4×4 matrices are typically used in Houdini to represent a 3D transformation (e.g. some combination of rotation, scaling, shearing, and translation). A single matrix compactly represents a transformation, and is much easier to deal with than multiple translate, rotate, scale, shear, transformation order, and rotation order values.

Note that Houdini’s matrices are stored in row-major format, and vectors that
are multiplied with matrices are treated as row vectors. So, if `p`

is a
hou.Vector4 representing a point and `M`

is a Matrix4, you write
`p*M`

, **not** `M*p`

. Similarly, `p*M1*M2`

will first transform
`p`

by `M1`

, and then transform it by `M2`

.

Note

Most mathematical notations treat vectors and points as column vectors
instead of row vectors. They will often use `A*B*C`

(or simply `ABC`

) to
refer to a combined transform that first applies `C`

's transform, then
`B`

's, and then applies `A`

's. However, the convention is different in
Houdini. To represent the equivalent matrix expression in Houdini, you need
to concatenate the transforms in the reverse order. So, you would instead
write `C'*B'*A'`

, where `C'`

, `B'`

, `A'`

are the transpose of C, B, A
respectively.

You can multiply Vector3s or Vector4s by Matrix4s. If you multiply a Vector3, it is the same as multiplying a Vector4 where the fourth component is 1 (see hou.Vector3.__mul__()).

To transform a normal (as opposed to a point or vector), you need to multiply by the inverse transpose of the matrix. For example, suppose:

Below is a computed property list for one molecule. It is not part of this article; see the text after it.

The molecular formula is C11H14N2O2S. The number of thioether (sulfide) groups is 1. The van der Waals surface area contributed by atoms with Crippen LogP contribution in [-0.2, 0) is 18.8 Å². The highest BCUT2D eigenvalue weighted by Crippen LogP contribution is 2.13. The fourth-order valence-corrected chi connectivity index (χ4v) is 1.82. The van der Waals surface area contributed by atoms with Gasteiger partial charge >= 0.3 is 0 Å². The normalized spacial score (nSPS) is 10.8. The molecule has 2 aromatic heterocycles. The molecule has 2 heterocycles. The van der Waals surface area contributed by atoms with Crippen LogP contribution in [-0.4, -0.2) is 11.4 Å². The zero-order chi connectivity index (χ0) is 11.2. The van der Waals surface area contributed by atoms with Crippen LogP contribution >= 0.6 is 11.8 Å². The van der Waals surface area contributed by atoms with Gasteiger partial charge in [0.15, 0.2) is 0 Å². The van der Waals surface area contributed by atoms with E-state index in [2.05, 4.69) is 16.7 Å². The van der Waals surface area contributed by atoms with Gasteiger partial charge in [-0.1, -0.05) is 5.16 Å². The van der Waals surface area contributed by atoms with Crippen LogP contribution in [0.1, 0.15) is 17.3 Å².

`p`

is a hou.Vector3 object representing a position (or a
hou.Vector4 with `p[3]==1`

)

`v`

is a hou.Vector4 object representing a vector (a direction with a
length but no fixed location in space), with `v[3]==0`

`n`

is a hou.Vector4 object representing a normal, with `v[3]==0`

`m`

is a Matrix4 object representing a transform matrix

Then you would write:

p * m # to transform the point v * m # to transform the vector n * m.inverted().transposed() # to transform the normal # (note that m.inverted().transposed() is mathematically equivalent to m.transposed().inverted())

Here is a concrete example:

>>> m = hou.hmath.buildTranslate((1, 1, 2)) >>> m <hou.Matrix4 [[1, 0, 0, 0], [0, 1, 0, 0], [0, 0, 1, 0], [1, 1, 2, 1]]> >>> p = hou.Vector3(1, 2, 3) >>> p * m <hou.Vector3 [2, 3, 5]>

Both VEX and the UT_DMatrix4 class in the Houdini Development Kit (HDK) also store matrices in row-major format.

## Methods ¶

```
__init__(values)
```

Return a new Matrix4. You can pass no parameters (the result will contain all zeros), a float (the result’s diagonal values will contain that float and the rest is all zeros), a sequence of 16 floats, a sequence of sequences of 4 floats, or a hou.Matrix3.

>>> hou.Matrix4() <hou.Matrix4 [[0, 0, 0, 0], [0, 0, 0, 0], [0, 0, 0, 0], [0, 0, 0, 0]]> >>> hou.Matrix4(1) <hou.Matrix4 [[1, 0, 0, 0], [0, 1, 0, 0], [0, 0, 1, 0], [0, 0, 0, 1]]> >>> hou.Matrix4((0, 1, 2, 3, 4, 5, 6, 7, 8, 9, 10, 11, 12, 13, 14, 15)) <hou.Matrix4 [[0, 1, 2, 3], [4, 5, 6, 7], [8, 9, 10, 11], [12, 13, 14, 15]]> >>> hou.Matrix4(((0, 1, 2, 3), (4, 5, 6, 7), (8, 9, 10, 11), (12, 13, 14, 15))) <hou.Matrix4 [[0, 1, 2, 3], [4, 5, 6, 7], [8, 9, 10, 11], [12, 13, 14, 15]]> >>> matrix3 = hou.Matrix3((0, 1, 2, 3, 4, 5, 6, 7, 8)) >>> matrix3 <hou.Matrix3 [[0, 1, 2], [3, 4, 5], [6, 7, 8]]> >>> hou.Matrix4(matrix3) <hou.Matrix4 [[0, 1, 2, 0], [3, 4, 5, 0], [6, 7, 8, 0], [0, 0, 0, 1]]>

Note that Houdini’s matrices are stored in row-major order, so the matrix’s contents are grouped by row.

```
at(row, col)
```

→ ```
float
```

Return the value of the matrix at the given row and column.

Raises IndexError if the row or column are not between 0 and 3, inclusive. Note that negative indices will not index from the end.

```
setAt(row, col, value)
```

Set the value of the matrix at the given row and column.